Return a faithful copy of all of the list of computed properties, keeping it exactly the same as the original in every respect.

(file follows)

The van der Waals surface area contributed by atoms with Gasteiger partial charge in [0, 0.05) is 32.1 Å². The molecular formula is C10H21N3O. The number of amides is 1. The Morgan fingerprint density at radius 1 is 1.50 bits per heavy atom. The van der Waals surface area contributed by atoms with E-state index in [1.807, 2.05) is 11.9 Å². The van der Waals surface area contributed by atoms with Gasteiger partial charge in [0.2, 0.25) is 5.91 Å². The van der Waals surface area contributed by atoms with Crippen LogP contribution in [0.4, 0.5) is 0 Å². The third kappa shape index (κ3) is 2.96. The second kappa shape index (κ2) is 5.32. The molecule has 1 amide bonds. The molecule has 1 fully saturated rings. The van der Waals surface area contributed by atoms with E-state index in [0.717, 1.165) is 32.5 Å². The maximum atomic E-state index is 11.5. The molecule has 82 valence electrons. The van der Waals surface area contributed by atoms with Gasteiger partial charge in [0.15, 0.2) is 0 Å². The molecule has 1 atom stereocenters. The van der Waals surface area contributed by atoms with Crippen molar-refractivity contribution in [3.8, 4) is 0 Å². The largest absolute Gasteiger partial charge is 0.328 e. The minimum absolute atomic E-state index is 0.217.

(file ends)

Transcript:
The van der Waals surface area contributed by atoms with Gasteiger partial charge in [0, 0.05) is 32.1 Å². The molecular formula is C10H21N3O. The number of amides is 1. The Morgan fingerprint density at radius 1 is 1.50 bits per heavy atom. The van der Waals surface area contributed by atoms with E-state index in [1.807, 2.05) is 11.9 Å². The van der Waals surface area contributed by atoms with Gasteiger partial charge in [0.2, 0.25) is 5.91 Å². The van der Waals surface area contributed by atoms with Crippen LogP contribution in [0.4, 0.5) is 0 Å². The third kappa shape index (κ3) is 2.96. The second kappa shape index (κ2) is 5.32. The molecule has 1 amide bonds. The molecule has 1 fully saturated rings. The van der Waals surface area contributed by atoms with E-state index in [0.717, 1.165) is 32.5 Å². The maximum atomic E-state index is 11.5. The molecule has 82 valence electrons. The van der Waals surface area contributed by atoms with Gasteiger partial charge in [0.15, 0.2) is 0 Å². The molecule has 1 atom stereocenters. The van der Waals surface area contributed by atoms with Crippen molar-refractivity contribution in [3.8, 4) is 0 Å². The largest absolute Gasteiger partial charge is 0.328 e. The minimum absolute atomic E-state index is 0.217.